Beverly Bird

Director of Treaty Negotiations, Tl'azt'en Nation

CURA Stream Leader - Tl'azt'en Ecological Knowledge

Phone: 250.648.3224

Email: bbird@istar.ca

Located at the Tl'azt'en Nation Treaty Office, Tache, BC

 

Beverly is a Tl'azt'en Nation member who was born and raised in Fort St. James, and I'm a member of the Lasilyoo Clan. She attended CNC and UBC as a mature student and graduated with a degree in Geography. She worked with many First Nation communities throughout her career. Some of my summer jobs while attending university included working with BC Parks and the Nisga'a Tribal Council as a research assistant. The research included working with community members in the development of the Nisga'a Memorial Lava Bed Park. Another important job was mapping the placenames for the Squamish Nation.

Working at the national level in Ottawa, she worked for National Aboriginal Forestry Association (research assistant), the Assembly of First Nations (GIS Manager on the E.A.G.L.E. project which is the "Effects on Aboriginals in the Great Lakes Environment"), and Department of Indian and Northern Affairs (research assistant in data management department).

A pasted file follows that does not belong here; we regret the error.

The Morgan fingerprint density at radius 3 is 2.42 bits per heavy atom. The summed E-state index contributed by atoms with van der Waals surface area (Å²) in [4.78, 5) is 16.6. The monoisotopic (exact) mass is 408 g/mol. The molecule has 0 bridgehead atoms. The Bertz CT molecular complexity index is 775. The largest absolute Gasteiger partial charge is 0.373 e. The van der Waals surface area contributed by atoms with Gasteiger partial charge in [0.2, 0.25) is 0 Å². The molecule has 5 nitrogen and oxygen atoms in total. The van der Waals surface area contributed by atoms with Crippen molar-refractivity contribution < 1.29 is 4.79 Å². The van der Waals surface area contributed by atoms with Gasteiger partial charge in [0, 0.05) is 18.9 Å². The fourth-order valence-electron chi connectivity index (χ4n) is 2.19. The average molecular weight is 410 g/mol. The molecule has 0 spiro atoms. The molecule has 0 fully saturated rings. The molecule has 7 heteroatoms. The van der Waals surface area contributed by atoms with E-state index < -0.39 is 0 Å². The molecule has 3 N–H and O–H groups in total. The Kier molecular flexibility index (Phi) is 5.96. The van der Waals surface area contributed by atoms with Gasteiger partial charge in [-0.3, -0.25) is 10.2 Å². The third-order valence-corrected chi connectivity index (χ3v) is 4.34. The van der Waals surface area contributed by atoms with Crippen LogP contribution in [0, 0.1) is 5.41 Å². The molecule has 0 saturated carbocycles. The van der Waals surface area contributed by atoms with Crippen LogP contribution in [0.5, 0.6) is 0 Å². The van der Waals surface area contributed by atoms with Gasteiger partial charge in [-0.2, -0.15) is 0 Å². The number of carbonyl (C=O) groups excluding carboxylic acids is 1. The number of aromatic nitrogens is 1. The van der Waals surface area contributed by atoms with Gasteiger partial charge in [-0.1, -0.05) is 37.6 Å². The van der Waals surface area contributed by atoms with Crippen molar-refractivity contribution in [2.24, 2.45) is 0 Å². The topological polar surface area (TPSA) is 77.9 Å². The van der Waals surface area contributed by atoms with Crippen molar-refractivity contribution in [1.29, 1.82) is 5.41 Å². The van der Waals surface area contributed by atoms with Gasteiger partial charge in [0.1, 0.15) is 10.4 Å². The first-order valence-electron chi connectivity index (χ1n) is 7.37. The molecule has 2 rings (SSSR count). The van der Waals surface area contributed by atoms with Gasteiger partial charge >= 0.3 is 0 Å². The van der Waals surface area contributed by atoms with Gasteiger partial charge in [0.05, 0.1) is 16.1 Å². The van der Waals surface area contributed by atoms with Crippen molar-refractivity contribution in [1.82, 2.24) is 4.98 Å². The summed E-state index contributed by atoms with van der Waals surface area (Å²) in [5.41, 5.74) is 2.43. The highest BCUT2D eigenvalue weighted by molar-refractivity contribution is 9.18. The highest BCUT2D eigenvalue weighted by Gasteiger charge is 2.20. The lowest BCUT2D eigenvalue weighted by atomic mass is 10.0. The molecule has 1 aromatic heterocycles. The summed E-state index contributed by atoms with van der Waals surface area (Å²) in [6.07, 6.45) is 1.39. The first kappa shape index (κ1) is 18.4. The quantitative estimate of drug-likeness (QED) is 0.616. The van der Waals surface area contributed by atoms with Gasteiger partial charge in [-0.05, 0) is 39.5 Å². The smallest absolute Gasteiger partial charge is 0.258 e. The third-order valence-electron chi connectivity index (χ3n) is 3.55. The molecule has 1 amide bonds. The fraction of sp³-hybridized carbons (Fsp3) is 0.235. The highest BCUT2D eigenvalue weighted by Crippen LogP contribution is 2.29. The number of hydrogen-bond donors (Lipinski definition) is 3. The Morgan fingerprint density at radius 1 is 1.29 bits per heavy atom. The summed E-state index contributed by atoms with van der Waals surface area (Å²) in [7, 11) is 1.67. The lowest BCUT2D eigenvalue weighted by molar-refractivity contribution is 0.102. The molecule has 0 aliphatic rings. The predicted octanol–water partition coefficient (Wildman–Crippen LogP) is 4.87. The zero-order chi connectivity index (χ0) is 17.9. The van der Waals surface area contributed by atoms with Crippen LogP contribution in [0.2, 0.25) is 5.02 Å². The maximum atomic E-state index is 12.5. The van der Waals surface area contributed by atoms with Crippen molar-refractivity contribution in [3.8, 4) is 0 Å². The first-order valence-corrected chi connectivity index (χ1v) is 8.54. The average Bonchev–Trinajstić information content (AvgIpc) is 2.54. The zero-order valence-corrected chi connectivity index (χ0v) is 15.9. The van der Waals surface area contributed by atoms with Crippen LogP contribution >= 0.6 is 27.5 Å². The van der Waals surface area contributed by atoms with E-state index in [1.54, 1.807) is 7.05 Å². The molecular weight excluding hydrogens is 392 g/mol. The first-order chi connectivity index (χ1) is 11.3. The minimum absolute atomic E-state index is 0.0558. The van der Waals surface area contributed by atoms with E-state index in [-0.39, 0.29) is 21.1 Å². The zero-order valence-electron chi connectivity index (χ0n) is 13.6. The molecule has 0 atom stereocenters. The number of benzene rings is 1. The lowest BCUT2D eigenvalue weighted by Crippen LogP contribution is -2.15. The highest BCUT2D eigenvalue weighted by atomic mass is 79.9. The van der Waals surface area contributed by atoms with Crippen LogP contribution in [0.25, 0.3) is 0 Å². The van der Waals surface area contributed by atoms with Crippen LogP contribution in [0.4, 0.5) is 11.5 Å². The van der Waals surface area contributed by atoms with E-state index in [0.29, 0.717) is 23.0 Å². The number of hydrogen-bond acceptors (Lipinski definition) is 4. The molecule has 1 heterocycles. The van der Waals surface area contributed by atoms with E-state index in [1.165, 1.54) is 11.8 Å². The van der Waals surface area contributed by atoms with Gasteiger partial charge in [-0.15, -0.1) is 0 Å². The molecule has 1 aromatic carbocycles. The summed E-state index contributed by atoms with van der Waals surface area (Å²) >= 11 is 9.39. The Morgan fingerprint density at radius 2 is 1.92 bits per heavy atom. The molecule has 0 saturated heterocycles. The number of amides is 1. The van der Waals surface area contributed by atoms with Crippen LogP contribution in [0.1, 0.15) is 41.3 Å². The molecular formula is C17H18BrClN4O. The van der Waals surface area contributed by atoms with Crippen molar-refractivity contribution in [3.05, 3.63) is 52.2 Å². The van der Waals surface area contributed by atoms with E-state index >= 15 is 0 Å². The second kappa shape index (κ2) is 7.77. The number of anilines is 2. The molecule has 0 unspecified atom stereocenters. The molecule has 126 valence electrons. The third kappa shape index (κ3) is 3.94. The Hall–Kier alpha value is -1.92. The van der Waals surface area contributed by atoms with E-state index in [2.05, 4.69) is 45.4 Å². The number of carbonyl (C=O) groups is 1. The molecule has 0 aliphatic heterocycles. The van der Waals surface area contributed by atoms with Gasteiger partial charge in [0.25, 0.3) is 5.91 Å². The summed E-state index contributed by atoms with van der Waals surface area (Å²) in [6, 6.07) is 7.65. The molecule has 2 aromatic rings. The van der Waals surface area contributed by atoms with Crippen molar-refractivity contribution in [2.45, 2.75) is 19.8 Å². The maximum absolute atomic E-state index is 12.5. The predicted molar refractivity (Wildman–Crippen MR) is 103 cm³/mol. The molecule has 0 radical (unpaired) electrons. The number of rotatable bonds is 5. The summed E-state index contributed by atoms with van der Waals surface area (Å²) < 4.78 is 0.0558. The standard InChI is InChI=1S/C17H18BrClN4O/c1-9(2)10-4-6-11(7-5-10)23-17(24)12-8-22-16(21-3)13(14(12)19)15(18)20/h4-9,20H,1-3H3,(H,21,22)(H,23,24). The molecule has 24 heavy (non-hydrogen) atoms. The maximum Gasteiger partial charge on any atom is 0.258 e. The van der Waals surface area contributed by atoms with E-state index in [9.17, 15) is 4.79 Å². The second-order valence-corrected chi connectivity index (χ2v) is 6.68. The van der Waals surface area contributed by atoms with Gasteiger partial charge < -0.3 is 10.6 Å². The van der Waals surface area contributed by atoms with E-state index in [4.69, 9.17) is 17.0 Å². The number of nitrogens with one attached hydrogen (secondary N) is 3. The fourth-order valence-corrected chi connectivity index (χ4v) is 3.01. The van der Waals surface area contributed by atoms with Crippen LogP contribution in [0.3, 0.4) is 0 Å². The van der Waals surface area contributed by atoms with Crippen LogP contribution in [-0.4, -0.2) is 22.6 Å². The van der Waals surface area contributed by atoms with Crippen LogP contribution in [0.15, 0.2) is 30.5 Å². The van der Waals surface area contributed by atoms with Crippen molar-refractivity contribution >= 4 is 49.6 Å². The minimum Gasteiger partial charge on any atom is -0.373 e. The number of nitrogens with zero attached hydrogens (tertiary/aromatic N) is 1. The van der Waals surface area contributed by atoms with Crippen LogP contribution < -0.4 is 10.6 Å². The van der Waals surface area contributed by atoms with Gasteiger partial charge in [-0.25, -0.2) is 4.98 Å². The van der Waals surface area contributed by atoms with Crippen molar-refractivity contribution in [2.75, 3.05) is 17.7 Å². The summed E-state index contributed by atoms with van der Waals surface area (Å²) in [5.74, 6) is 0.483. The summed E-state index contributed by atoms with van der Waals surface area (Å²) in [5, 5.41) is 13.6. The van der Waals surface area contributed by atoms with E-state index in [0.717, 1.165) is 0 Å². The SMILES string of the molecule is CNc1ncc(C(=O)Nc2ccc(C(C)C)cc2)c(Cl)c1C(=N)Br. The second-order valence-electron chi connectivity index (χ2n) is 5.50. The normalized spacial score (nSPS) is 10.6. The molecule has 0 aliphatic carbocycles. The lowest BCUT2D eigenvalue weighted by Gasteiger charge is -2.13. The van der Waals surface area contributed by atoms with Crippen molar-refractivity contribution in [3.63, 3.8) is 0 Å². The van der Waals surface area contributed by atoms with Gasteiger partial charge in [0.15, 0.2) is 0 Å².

Regional work included work at the UBC Faculty of Forestry. Her main tasks included working with faculty members in developing the First Nations program, incorporating First Nations' perspective in various courses, curriculum development in the Aboriginal Forstry Course.

Working at the community level creates opportunities to assist in building capacity and assisting in moving forward with community development. As the director of natural resources in past and moving to the position of director of treaty negotiations provided necessary experience of working at the regional and national level again. Additonally, the research experiences is shared with community members who are interested in utilizing the information for various purposes - cultural and language restoration, resource management planning, treaty negotiations, to name a few.

Working as one of the stream leaders on the CURA project enhances the research skills, relationship building with university scientists, sharing the research skills development with community members, and provides an opportunity to be involved at the Steering Committee level.

Previous work with John Prince Research Forest included Community Liason Manager to share with community members the purpose and functions of JPRF and to work with various departments of Tl'azt'en Nation to update them on the progress of JPRF. Some of the work included fund raising. One of the projects included the "Co-Management" research (Phase 1). Again, building community capacity was one of the main objectives of my role in that entity.

 

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